I double checked dates. For example, I knew that Franco had died on November 20, 1975, but I couldn’t name the day. When research showed it had been on a Thursday, a school day for my daughters, I felt a flush of details that I would not have remembered otherwise. It turned out the details had significance.
I looked at maps and old photographs and I had the benefit of my husband’s writing. The last time my daughter saw her father, a few months before his death, he gave her his unfinished autobiography. By that time much of it was familiar to me. I didn’t need the history, so to speak. But what I gained from it was Alberto’s voice. All I had to do was translate it. In the memoir I was able to retell Alberto’s Civil War experiences verbatim. And when it came to creating dialogue or expressing my husband’s opinions about education or government, for example, I had no doubts. He had confirmed everything clearly in that stack of yellowing pages.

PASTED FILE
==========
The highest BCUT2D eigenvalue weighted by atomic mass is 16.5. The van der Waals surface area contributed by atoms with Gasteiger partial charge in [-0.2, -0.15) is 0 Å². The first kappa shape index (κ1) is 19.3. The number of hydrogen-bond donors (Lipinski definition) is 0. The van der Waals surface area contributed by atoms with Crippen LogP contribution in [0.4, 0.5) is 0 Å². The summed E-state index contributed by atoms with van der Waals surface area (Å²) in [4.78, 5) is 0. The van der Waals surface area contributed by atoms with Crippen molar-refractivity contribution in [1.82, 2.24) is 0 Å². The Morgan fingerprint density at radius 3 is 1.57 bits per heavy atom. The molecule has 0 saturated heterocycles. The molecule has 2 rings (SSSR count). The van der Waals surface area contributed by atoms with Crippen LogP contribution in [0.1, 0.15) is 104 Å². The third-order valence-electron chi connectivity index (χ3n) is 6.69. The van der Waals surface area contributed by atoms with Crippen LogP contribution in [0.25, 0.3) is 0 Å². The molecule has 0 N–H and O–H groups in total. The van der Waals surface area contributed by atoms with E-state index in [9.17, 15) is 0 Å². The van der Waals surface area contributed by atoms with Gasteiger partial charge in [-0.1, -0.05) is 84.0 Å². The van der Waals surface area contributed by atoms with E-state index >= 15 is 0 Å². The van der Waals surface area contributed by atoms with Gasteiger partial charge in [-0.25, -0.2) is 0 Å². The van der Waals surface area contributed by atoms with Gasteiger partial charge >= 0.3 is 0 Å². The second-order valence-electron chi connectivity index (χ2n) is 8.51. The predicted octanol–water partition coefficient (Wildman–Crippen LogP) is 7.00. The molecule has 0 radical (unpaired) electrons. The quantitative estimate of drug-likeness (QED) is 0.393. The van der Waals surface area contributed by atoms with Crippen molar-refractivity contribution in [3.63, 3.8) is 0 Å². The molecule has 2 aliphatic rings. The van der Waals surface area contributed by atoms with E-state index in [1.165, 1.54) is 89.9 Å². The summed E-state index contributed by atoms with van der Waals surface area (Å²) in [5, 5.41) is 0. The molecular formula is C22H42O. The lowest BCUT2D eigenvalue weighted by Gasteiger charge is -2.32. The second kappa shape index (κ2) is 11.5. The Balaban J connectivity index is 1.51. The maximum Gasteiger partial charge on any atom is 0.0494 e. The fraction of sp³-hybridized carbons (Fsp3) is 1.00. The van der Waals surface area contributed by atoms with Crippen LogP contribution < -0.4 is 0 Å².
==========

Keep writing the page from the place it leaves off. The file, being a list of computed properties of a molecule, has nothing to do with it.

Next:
As for remembering details—I have a quirky memory, unfortunately, not for anything practical like phone numbers or passwords. My daughters tease me. “Ask mom what she had for lunch or dinner on any given day, she’ll be able to tell you.”
Aside from food, I remember first impressions. For years my Spanish life unfolded one powerful first impression after another. Everything and everybody was new and exotic and memorable. Those Firsts are indelible for me. Do you remember your first kiss? Or your first car? Funny, now that I think of it. I don’t remember my first car at all, but I remember the way the vegetable vendor in Madrid wrapped tomatoes in a cone he made from newspaper. Just a quirky memory for details, I guess.
No, I never kept a journal. You can imagine how often I wished I had.